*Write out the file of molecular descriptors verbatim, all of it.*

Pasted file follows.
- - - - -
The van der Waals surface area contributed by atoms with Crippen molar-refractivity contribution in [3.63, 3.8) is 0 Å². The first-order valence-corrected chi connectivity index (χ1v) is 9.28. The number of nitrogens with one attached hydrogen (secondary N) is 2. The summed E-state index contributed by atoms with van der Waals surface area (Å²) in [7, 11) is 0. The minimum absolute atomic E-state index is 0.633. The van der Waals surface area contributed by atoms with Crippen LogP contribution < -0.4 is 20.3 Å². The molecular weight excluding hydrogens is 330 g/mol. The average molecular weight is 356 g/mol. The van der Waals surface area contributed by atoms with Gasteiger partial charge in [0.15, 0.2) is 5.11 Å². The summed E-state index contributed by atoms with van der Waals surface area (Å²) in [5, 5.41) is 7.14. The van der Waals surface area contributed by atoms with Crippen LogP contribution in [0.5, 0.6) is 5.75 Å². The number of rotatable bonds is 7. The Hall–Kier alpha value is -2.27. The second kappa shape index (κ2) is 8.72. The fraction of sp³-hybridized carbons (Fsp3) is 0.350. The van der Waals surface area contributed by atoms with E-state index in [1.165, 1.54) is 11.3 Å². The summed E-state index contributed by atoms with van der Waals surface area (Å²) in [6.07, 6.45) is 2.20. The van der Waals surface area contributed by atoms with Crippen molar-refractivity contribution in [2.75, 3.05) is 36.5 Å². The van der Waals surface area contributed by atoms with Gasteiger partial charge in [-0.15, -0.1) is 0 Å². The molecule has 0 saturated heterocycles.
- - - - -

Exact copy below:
The van der Waals surface area contributed by atoms with Crippen molar-refractivity contribution in [3.63, 3.8) is 0 Å². The first-order valence-corrected chi connectivity index (χ1v) is 9.28. The number of nitrogens with one attached hydrogen (secondary N) is 2. The summed E-state index contributed by atoms with van der Waals surface area (Å²) in [7, 11) is 0. The minimum absolute atomic E-state index is 0.633. The van der Waals surface area contributed by atoms with Crippen LogP contribution < -0.4 is 20.3 Å². The molecular weight excluding hydrogens is 330 g/mol. The average molecular weight is 356 g/mol. The van der Waals surface area contributed by atoms with Gasteiger partial charge in [0.15, 0.2) is 5.11 Å². The summed E-state index contributed by atoms with van der Waals surface area (Å²) in [5, 5.41) is 7.14. The van der Waals surface area contributed by atoms with Crippen LogP contribution in [0.5, 0.6) is 5.75 Å². The number of rotatable bonds is 7. The Hall–Kier alpha value is -2.27. The second kappa shape index (κ2) is 8.72. The fraction of sp³-hybridized carbons (Fsp3) is 0.350. The van der Waals surface area contributed by atoms with E-state index in [1.165, 1.54) is 11.3 Å². The summed E-state index contributed by atoms with van der Waals surface area (Å²) in [6.07, 6.45) is 2.20. The van der Waals surface area contributed by atoms with Crippen molar-refractivity contribution in [2.75, 3.05) is 36.5 Å². The van der Waals surface area contributed by atoms with Gasteiger partial charge in [-0.15, -0.1) is 0 Å². The molecule has 0 saturated heterocycles.